Canadian Government discovers widely-used road salts are toxic to the environment

The Canadian Government has released findings that five million tonnes of road salts used annually pose a risk to plants, animals, birds, fish, lake and stream ecosystems and groundwater.


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The results from a five-year study by the government’s environment ministry, released on 11 August concluded that the salts used throughout Canada should be added to the government’ List of Toxic Substances because of increasing chloride levels in water to potentially lethal levels for wildlife.

The road salts: sodium chloride; calcium chloride; potassium chloride; magnesium chloride and ferrocyanide salts, which are used for de-icing roads during Canada’s long winters and for dust suppression in the summer, generally find their way into water systems by being carried in meltwater from streets and through disposal of waste snow and ice. Although by far the most common salt used, sodium chloride, is part of any human’s daily diet, its potential effects on the environment are grave.

Researchers discovered that chloride concentrations greater than 100 milligrams per litre (mg/l) were often common in affected areas. An exposure concentration of 1000 mg/l for one week is lethal to rainbow trout. It was estimated that 10% of aquatic species would be adversely affected by prolonged exposure to chloride concentrations greater than 220 mg/l. It was also discovered that high concentrations of chloride in lakes can increase the presence of metals in the waters and prevent the distribution of oxygen and nutrients. Laboratory and field data during the assessment found damage to vegetation approximately 50 meters from roadways treated with road salts, also affecting wildlife habitats. The salts were also found to have toxicological impacts for terrestrial animals and birds.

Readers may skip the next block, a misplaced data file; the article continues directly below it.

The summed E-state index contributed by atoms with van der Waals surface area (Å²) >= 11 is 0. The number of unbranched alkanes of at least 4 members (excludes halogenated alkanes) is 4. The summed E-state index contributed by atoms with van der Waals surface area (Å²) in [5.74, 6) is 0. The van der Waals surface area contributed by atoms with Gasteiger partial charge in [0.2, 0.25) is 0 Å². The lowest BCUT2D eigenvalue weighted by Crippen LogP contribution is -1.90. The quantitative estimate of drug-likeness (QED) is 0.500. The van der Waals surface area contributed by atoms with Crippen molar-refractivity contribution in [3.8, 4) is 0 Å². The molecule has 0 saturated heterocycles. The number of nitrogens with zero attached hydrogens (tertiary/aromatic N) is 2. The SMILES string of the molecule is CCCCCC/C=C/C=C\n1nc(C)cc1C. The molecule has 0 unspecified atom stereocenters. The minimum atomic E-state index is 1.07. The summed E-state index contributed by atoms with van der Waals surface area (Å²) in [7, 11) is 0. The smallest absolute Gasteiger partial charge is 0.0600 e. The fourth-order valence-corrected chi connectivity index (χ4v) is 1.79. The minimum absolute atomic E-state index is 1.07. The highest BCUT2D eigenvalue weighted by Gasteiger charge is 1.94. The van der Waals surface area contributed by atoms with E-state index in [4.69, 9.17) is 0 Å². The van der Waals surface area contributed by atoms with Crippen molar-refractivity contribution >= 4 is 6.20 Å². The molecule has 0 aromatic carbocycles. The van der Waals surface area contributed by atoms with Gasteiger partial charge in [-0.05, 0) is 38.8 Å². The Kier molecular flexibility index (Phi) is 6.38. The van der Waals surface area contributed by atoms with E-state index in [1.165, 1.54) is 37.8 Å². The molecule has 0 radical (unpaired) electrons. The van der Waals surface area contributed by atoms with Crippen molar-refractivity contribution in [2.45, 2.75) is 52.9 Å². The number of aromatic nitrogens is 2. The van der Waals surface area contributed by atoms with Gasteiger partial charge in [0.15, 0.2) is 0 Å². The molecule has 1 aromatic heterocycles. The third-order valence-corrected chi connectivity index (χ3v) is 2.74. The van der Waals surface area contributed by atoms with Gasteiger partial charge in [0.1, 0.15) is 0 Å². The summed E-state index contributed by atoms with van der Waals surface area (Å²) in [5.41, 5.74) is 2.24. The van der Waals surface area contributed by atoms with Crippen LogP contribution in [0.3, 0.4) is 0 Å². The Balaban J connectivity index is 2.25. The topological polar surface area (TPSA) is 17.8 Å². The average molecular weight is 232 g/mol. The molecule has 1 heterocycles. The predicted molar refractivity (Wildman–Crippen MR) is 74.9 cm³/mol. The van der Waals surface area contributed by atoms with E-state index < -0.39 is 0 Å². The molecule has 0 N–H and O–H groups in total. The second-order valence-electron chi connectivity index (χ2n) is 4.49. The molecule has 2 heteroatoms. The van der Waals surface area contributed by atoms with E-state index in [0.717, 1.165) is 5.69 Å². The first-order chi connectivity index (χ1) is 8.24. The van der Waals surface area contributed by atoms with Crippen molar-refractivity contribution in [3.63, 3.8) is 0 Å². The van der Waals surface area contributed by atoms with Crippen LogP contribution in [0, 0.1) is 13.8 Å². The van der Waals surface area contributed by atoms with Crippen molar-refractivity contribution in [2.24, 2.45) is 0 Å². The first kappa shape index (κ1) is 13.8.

By law, the government now has two years to develop control measures for the salts and a further 18 months to implement them. While the government study recommended four areas where action is needed to reduce the exposure of road salts to the environment, it also stressed that road safety would “be fully taken into account when choosing risk management instruments”.

The report recommends action in the following areas:

  • preventing salts from escaping within storage areas;
  • minimising percolation into soil and groundwater and direct release into water when disposing of snow;
  • reducing the spread of chloride salts in the most affected areas, which are the most built-up parts of Canada in southern Ontario and Quebec;
  • reducing the use of especially harmful ferrocyanide salts.

The report says that the most effective way to reduce the use of salts by as much as 30% is by more accurately predicting weather conditions. This could be done by using weather and road data from automated weather reporting stations with special sensors embedded in the roadway. Salt could then be spread before snow falls, using much less salt to prevent icy conditions than to treat icy or snowy roads.

© Faversham House Ltd 2022 edie news articles may be copied or forwarded for individual use only. No other reproduction or distribution is permitted without prior written consent.

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